Then we come to Season Five.  I have to admit, the writers tried.  They really tried to make Lorne fit in.  Essentially, Season Five of AtS was a brand new show.  So they had a perfect opportunity to finally find an interesting place for Lorne.  Unfortunately, I would say that, for the most part, they failed.  For most of the Season, Lorne just seems to be useless.  They set him up as head of Wolfram & Hart's entertainment division, and I struggle to care about anything he does for much of the season.  It is very clear that the writers are far more interested in Spike, Gunn, and Wesley than they are in Lorne.  While I love those characters, I can't help but feel like Lorne kind of gets a little shafted.  Especially considering that Season Two Lorne would NOT be doing any of this.  It is very clear that Wolfram & Hart is the wrong place for them all, and it is no doubt not what The Powers want.  So why doesn't Lorne speak up during all of this.  Angel is having a crisis of faith that rivals his Season Two crisis, and this time Lorne isn't there to tell him he's not on his path anymore.  Cordelia eventually puts him on his path, not Lorne.  This all would be fine if they justified it: if they explained WHY Lorne isn't on his path anymore, or at least called attention to it.  But for most of Season Five, these issues are mostly ignored.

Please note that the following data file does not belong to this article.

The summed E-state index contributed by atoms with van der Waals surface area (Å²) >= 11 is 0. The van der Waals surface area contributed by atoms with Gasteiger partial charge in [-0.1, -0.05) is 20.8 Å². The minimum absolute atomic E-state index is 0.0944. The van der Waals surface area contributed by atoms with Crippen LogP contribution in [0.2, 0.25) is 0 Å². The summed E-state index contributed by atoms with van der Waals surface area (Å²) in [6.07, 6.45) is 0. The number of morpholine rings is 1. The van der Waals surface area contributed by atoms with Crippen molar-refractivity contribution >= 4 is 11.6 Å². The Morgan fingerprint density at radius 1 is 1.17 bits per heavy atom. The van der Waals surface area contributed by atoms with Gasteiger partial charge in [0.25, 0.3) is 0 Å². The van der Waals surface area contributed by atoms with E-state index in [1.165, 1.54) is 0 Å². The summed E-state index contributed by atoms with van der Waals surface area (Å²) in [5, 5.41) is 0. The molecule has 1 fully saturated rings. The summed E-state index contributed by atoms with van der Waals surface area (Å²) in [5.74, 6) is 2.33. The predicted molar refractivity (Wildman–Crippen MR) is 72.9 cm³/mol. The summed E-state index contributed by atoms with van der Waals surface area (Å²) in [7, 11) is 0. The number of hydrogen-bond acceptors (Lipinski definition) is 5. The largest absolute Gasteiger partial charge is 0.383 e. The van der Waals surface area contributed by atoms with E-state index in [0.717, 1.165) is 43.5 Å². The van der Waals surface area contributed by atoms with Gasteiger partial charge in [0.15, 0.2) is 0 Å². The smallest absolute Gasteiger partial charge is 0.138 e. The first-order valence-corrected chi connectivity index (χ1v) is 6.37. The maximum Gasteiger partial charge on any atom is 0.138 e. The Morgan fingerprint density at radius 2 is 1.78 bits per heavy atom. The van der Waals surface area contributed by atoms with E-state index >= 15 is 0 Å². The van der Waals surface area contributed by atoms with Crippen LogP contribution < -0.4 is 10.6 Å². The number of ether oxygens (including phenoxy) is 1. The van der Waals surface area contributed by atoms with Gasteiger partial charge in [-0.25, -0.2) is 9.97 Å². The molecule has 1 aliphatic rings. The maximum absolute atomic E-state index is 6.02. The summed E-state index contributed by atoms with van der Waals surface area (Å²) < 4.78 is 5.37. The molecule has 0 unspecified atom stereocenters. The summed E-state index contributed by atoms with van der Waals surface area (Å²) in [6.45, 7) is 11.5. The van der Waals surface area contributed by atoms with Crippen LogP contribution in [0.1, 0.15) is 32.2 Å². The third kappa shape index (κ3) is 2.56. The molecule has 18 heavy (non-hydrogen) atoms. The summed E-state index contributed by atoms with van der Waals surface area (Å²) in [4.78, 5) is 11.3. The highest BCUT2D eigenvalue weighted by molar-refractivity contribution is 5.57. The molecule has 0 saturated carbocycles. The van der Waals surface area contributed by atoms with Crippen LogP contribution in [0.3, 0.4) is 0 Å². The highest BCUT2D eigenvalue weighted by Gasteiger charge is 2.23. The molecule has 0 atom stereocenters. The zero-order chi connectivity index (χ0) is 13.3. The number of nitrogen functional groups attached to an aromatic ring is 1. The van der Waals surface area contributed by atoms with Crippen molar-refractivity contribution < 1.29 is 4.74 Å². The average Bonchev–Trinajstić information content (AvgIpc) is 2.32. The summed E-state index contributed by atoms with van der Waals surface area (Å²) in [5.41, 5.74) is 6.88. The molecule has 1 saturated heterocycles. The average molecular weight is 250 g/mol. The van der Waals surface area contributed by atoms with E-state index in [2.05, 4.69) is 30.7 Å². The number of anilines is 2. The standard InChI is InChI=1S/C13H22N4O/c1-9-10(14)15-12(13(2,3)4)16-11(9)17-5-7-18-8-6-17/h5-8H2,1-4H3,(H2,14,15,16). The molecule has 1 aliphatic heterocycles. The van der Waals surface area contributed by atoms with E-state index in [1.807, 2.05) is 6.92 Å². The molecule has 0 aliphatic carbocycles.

However, they finally started to address these problems at the end of the season.  When Fred is killed, Lorne is very shaken, perhaps moreso than anyone besides Wesley.  He starts drinking quite a lot and is just generally not his happy-go-lucky self much after that, even going so far as to threaten Eve.  By the final episode, he has realized that he isn't where he needs to be.  This has been true for several seasons at this point, but I'm glad that they finally acknowledge it here.  The way he chooses to spend his last day on earth breaks my heart.  He sings about how beautiful the world would be if he ruled it, and you can just see how lost he is in that scene.  As late as this revelation is, I'm so glad it happened, and it really is quite moving.  Here is a man who has only ever wanted peace: to live in the world and let others live and be happy.  Yet, he has seen far more violence and felt far more pain than he deserved.  As Lorne says in the final episode: